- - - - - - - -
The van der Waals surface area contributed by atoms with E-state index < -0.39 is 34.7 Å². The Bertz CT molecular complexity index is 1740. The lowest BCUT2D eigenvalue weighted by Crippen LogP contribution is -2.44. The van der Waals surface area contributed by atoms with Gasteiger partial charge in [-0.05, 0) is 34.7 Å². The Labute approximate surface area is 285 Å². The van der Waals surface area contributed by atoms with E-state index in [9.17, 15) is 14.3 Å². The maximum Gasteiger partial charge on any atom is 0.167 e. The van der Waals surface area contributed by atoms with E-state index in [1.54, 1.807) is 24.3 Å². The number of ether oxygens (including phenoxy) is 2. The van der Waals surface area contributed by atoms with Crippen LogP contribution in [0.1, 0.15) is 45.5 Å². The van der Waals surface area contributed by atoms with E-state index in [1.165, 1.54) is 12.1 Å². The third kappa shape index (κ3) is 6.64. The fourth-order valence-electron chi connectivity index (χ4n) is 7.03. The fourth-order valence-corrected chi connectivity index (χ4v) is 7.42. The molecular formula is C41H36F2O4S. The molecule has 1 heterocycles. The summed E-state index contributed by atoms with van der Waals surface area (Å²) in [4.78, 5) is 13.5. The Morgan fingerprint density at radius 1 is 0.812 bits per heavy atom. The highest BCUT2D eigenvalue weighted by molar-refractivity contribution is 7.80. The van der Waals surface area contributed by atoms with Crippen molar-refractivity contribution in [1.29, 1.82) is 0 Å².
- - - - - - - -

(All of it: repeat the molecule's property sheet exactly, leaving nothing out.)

The van der Waals surface area contributed by atoms with E-state index < -0.39 is 34.7 Å². The Bertz CT molecular complexity index is 1740. The lowest BCUT2D eigenvalue weighted by Crippen LogP contribution is -2.44. The van der Waals surface area contributed by atoms with Gasteiger partial charge in [-0.05, 0) is 34.7 Å². The Labute approximate surface area is 285 Å². The van der Waals surface area contributed by atoms with E-state index in [9.17, 15) is 14.3 Å². The maximum Gasteiger partial charge on any atom is 0.167 e. The van der Waals surface area contributed by atoms with E-state index in [1.54, 1.807) is 24.3 Å². The number of ether oxygens (including phenoxy) is 2. The van der Waals surface area contributed by atoms with Crippen LogP contribution in [0.1, 0.15) is 45.5 Å². The van der Waals surface area contributed by atoms with E-state index in [1.165, 1.54) is 12.1 Å². The third kappa shape index (κ3) is 6.64. The fourth-order valence-electron chi connectivity index (χ4n) is 7.03. The fourth-order valence-corrected chi connectivity index (χ4v) is 7.42. The molecular formula is C41H36F2O4S. The molecule has 1 heterocycles. The summed E-state index contributed by atoms with van der Waals surface area (Å²) in [4.78, 5) is 13.5. The Morgan fingerprint density at radius 1 is 0.812 bits per heavy atom. The highest BCUT2D eigenvalue weighted by molar-refractivity contribution is 7.80. The van der Waals surface area contributed by atoms with Crippen molar-refractivity contribution in [1.29, 1.82) is 0 Å².